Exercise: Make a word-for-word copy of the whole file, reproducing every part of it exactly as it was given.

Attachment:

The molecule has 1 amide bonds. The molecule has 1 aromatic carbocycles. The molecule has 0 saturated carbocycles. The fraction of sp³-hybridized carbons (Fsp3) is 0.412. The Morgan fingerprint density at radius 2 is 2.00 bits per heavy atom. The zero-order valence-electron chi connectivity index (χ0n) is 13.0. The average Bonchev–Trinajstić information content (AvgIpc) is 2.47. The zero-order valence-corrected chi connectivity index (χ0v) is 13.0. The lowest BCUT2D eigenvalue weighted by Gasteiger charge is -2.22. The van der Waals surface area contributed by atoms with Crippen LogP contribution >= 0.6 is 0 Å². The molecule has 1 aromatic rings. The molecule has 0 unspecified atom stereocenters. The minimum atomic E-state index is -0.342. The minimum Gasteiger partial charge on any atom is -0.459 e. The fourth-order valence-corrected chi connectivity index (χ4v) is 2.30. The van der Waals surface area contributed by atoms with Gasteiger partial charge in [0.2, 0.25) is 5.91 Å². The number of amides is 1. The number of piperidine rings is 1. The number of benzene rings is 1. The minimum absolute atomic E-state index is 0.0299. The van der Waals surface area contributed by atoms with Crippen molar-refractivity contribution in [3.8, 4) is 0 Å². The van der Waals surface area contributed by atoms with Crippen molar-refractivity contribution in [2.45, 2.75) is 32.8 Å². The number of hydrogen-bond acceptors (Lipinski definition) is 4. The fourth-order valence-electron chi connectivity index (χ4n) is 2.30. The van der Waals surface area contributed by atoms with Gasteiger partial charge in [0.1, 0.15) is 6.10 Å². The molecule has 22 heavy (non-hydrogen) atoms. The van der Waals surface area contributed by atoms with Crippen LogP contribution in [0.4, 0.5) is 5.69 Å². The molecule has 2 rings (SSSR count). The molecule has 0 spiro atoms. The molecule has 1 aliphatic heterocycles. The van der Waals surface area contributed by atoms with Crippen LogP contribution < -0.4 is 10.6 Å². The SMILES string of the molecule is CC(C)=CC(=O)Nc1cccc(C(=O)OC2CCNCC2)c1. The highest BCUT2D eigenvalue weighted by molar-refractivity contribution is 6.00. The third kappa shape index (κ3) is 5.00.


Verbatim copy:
The molecule has 1 amide bonds. The molecule has 1 aromatic carbocycles. The molecule has 0 saturated carbocycles. The fraction of sp³-hybridized carbons (Fsp3) is 0.412. The Morgan fingerprint density at radius 2 is 2.00 bits per heavy atom. The zero-order valence-electron chi connectivity index (χ0n) is 13.0. The average Bonchev–Trinajstić information content (AvgIpc) is 2.47. The zero-order valence-corrected chi connectivity index (χ0v) is 13.0. The lowest BCUT2D eigenvalue weighted by Gasteiger charge is -2.22. The van der Waals surface area contributed by atoms with Crippen LogP contribution >= 0.6 is 0 Å². The molecule has 1 aromatic rings. The molecule has 0 unspecified atom stereocenters. The minimum atomic E-state index is -0.342. The minimum Gasteiger partial charge on any atom is -0.459 e. The fourth-order valence-corrected chi connectivity index (χ4v) is 2.30. The van der Waals surface area contributed by atoms with Gasteiger partial charge in [0.2, 0.25) is 5.91 Å². The number of amides is 1. The number of piperidine rings is 1. The number of benzene rings is 1. The minimum absolute atomic E-state index is 0.0299. The van der Waals surface area contributed by atoms with Crippen molar-refractivity contribution in [3.8, 4) is 0 Å². The van der Waals surface area contributed by atoms with Crippen molar-refractivity contribution in [2.45, 2.75) is 32.8 Å². The number of hydrogen-bond acceptors (Lipinski definition) is 4. The fourth-order valence-electron chi connectivity index (χ4n) is 2.30. The van der Waals surface area contributed by atoms with Gasteiger partial charge in [0.1, 0.15) is 6.10 Å². The molecule has 22 heavy (non-hydrogen) atoms. The van der Waals surface area contributed by atoms with Crippen LogP contribution in [0.4, 0.5) is 5.69 Å². The molecule has 2 rings (SSSR count). The molecule has 0 spiro atoms. The molecule has 1 aliphatic heterocycles. The van der Waals surface area contributed by atoms with Crippen LogP contribution < -0.4 is 10.6 Å². The SMILES string of the molecule is CC(C)=CC(=O)Nc1cccc(C(=O)OC2CCNCC2)c1. The highest BCUT2D eigenvalue weighted by molar-refractivity contribution is 6.00. The third kappa shape index (κ3) is 5.00.